A public cloud is a shared large-scale infrastructure operated by a service provider. The service provider is responsible for the overall operation and management of all aspects of the cloud environment (hardware, software, data center) and the customer only uses the service.
In practice, this means that there is a shared responsibility model that clearly defines the scope of activities that are the responsibility of the service provider and the activities that are the responsibility of the public cloud user.
However, public cloud does not mean that the customer’s virtual infrastructure is available to anyone (the audience). Within this solution, it is possible to run any internal applications that are available only to internal employees, for example. You can even build a dedicated connection to the cloud provider’s node.
Operational public cloud resources can be securely separated into publicly available and in-house services, just as they would be at the physical layer in your own datacenter.
Due to exit strategies, price optimization or technology and other conditions, large companies use multiple public cloud providers. A true multicloud approach connects cloud resources to each other, uses the same process approach, manages resources from one layer with tools that control all clouds at once, and reports costs in the same form.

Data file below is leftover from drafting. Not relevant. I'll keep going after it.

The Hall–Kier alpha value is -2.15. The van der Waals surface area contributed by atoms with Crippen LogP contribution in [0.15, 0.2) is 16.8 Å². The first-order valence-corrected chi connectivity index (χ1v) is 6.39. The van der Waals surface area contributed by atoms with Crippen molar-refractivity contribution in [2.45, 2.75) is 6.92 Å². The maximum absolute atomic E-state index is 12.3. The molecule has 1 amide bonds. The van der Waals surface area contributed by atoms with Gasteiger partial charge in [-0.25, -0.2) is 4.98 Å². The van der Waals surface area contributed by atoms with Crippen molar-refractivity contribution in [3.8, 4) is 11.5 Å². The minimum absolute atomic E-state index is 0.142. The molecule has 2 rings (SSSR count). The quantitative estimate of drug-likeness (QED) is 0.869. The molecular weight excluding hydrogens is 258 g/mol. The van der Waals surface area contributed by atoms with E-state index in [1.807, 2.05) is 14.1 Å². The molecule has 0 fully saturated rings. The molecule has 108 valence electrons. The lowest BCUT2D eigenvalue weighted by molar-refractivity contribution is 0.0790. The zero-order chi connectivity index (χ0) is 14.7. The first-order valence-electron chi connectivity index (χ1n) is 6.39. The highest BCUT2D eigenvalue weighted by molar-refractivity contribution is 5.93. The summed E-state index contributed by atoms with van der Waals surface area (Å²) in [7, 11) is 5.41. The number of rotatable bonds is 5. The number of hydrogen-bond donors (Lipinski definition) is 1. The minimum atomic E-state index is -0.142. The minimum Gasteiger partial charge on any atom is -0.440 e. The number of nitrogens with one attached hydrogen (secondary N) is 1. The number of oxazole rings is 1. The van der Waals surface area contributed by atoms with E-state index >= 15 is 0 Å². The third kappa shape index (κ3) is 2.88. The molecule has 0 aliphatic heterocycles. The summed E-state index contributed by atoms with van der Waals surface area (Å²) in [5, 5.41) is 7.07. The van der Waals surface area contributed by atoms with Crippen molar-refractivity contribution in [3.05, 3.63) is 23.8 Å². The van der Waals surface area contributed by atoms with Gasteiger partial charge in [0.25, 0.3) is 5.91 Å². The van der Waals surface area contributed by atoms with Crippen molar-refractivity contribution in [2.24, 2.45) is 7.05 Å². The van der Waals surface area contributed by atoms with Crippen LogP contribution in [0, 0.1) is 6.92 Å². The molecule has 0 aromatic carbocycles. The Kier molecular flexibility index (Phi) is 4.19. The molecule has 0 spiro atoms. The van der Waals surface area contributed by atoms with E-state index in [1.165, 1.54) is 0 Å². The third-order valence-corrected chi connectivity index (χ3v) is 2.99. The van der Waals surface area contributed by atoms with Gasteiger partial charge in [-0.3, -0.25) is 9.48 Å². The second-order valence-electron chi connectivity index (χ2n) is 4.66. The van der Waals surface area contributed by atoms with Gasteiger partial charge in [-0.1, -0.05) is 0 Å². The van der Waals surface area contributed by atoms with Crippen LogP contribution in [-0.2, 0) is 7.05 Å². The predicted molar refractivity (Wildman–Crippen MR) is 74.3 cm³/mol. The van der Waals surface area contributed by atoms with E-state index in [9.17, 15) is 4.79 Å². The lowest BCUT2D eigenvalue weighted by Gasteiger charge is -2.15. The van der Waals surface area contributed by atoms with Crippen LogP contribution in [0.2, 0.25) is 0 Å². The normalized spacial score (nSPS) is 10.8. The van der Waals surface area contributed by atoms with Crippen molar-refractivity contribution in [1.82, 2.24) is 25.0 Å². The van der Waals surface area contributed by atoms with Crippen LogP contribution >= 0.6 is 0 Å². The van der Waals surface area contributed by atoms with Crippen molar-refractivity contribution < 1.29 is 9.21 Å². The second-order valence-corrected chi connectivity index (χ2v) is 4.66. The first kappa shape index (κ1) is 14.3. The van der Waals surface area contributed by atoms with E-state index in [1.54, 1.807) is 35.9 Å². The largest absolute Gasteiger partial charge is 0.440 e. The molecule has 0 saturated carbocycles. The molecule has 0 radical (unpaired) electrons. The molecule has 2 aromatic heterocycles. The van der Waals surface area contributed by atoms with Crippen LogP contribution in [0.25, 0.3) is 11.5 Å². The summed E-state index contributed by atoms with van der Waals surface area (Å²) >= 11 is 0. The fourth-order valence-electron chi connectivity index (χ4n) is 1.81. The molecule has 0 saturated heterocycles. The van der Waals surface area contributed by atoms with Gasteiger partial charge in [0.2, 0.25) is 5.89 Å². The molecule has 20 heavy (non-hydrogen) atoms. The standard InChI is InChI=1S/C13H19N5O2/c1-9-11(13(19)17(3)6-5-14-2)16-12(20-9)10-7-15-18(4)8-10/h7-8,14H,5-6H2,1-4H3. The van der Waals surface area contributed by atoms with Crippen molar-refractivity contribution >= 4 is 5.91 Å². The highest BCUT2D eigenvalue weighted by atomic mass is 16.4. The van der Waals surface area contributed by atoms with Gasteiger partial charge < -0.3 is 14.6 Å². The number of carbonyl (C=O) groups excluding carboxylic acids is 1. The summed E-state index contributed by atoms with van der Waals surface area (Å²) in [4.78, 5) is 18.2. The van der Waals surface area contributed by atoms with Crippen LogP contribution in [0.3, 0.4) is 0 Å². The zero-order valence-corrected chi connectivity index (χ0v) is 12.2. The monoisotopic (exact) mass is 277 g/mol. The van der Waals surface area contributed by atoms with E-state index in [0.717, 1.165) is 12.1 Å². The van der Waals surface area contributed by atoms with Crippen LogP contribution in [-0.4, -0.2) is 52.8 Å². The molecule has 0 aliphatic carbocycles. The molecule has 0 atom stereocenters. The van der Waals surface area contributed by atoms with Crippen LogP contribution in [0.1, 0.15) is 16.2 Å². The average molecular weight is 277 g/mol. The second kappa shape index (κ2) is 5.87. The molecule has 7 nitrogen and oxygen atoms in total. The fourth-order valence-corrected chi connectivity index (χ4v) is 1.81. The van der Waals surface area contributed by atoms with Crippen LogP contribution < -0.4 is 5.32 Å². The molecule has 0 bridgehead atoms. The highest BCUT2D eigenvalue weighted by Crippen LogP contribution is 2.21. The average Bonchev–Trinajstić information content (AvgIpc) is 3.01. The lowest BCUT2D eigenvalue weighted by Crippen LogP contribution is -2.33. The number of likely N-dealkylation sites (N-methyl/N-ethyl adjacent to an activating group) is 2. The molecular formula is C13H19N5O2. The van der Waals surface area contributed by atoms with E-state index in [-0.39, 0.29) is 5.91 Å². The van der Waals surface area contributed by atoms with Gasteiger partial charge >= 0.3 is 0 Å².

The term hybrid cloud typically refers to the operation of an interconnected public and private cloud. Hybrid cloud should be characterized by comprehensive management and control of the entire environment using a unified solution. For example, connecting private and public clouds using a VPN is not considered a hybrid cloud.
The tools for running a hybrid cloud should be generic and should allow the interconnection of different types of environments (VMware, Hyper-V, OpenStack) and different service providers (at least Amazon Web Services and Microsoft Azure).
The user should be able to define generic service templates (blueprints) and then run them in a simple way in different supported environments. A typical functionality of a hybrid cloud is the seamless migration of services between different environments according to current requirements.
Central management of security policies and controls across all supported infrastructures should be an integral part of this solution.
If I’ve messed with your head a bit, I’d better sum it up:
- Private cloud – hardware and virtualization platform dedicated to a specific company, but with cloud capabilities
- Managed private cloud – provider-managed private cloud
- Virtual private cloud – hardware and virtualization with cloud capabilities, one hardware infrastructure shared by multiple customers
- Public cloud – complete resource abstraction and virtualization provided in virtually unlimited capacity
- Multicloud – infrastructure optimization with multiple public clouds
- Hybrid cloud – infrastructure optimization using a combination of private and public cloud
I believe the division between the different types of cloud is now clearer and next time we will look at how to assess an organisation’s cloud maturity in our Cloud Encyclopedia.
This is a machine translation. Please excuse any possible errors.